United Socialist Workers' Party (PSTU)
21 Ivanpinheiro flickr.jpg Ivan Pinheiro (PCB) Edmilson Costa (PCB)
Brazilian Communist Party (PCB)
27 José Maria Eymael (4764807212).jpg José Maria Eymael (PSDC) José Paulo da Silva Neto (PSDC)
Christian Social Democratic Party (PSDC)
28 Levy Fidelix (PRTB) Luiz Eduardo Ayres Duarte (PRTB)
Brazilian Labor Renewal Party (PRTB)
29 Rui Costa Pimenta (PCO) Edson Dorta Silva
Workers' Cause Party (PCO)
43 MarinaSilva2010.jpg Marina Silva (PV) Guilherme Leal Cropped.jpg Guilherme Leal (PV)
Green Party (PV)
45 José Serra no Rio.jpg José Serra (PSDB) Indio da Costa.JPG Indio da Costa (DEM)
Brazil Can Do More
50 Plínio Sampaio 2008.jpg Plínio de Arruda Sampaio (PSOL) Hamilton Assis vota 50, eleições 2012 (cropped).jpg Hamilton Assis (PSOL)
Socialism and Liberty Party (PSOL)


Candidate Running mate Coalition First round Second round
Valid Votes % Valid Votes %
Dilma Rousseff
Michel Temer
For Brazil to keep changing 47,651,434 46.91 55,752,529 56.05
José Serra
Índio da Costa
Brazil can do more 33,132,283 32.61 43,711,388 43.95
Marina Silva
Guilherme Leal
-- 19,636,359 19.33 -- --
Plínio de Arruda Sampaio
Hamilton Assis
-- 886,816 0.87 -- --
José Maria Eymael
José Paulo da Silva Neto
-- 89,350 0.09 -- --
José Maria de Almeida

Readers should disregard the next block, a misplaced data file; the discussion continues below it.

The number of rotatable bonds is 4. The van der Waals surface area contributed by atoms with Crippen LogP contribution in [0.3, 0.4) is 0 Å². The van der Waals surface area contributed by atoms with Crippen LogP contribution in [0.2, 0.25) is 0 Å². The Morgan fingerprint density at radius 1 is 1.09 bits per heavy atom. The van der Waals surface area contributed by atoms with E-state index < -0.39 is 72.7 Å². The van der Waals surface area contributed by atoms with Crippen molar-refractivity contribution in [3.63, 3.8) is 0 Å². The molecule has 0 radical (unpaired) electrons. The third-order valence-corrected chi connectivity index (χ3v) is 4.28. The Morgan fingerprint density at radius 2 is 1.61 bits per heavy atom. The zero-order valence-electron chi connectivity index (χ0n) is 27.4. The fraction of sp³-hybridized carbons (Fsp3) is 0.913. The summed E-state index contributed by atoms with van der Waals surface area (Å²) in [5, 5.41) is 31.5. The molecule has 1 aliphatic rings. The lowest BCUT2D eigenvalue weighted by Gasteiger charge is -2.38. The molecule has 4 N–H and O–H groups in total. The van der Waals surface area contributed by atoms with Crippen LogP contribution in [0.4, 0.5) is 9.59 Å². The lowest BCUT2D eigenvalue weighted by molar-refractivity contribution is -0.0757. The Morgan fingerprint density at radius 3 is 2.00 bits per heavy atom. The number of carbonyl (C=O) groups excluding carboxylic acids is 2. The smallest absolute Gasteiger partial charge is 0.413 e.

Cláudia Durans
-- 84,609 0.08 -- --
Levy Fidelix
Luiz Eduardo Ayres Duarte
-- 57,960 0.06 -- --
Ivan Pinheiro
Edmilson Costa
-- 39,136 0.04 -- --
Rui Costa Pimenta
Edson Dorta Silva
-- 12,206 0.01 -- --
Valid votes 101,590,153 91.36 99,463,917 93.30
Blank votes 3,479,340 3.13 2,452,597 2.30
Null votes 6,124,254 5.51 4,689,428 4.40
Total votes 111,193,747 81.88 106,606,214 78.50
Abstentions 24,610,296 18.12 29,197,152 21.50

     Elected candidate


All 26 Brazilian states and the Federal District governors were up for election. If none of the candidates received a majority of valid votes in the first round, a run-off was held on October 31, 2010. According to the Constitution, governors are elected directly to a four-year term, with a limit of two terms. Aécio Neves (Minas Gerais), Alcides Rodrigues (Goiás), Blairo Maggi (Mato Grosso), Eduardo Braga (Amazonas), Ivo Cassol (Rondônia), Luiz Henrique da Silveira (Santa Catarina), Marcelo Miranda (Tocantins), Paulo Hartung (Espírito Santo), Roberto Requião (Paraná), Waldez Góes (Amapá), Wilma de Faria (Rio Grande do Norte) and Wellington Dias (Piauí) were all elected in 2002 and re-elected in 2006 and thus were not allowed to run again. After his involvement in an ongoing corruption scandal in late 2009, Federal District Governor José Roberto Arruda left the Democrats party (and was later arrested), also becoming ineligible since it is required for citizens seeking to run for any public office in the country to be a registered party member for at least a year before the predicted election date.[4]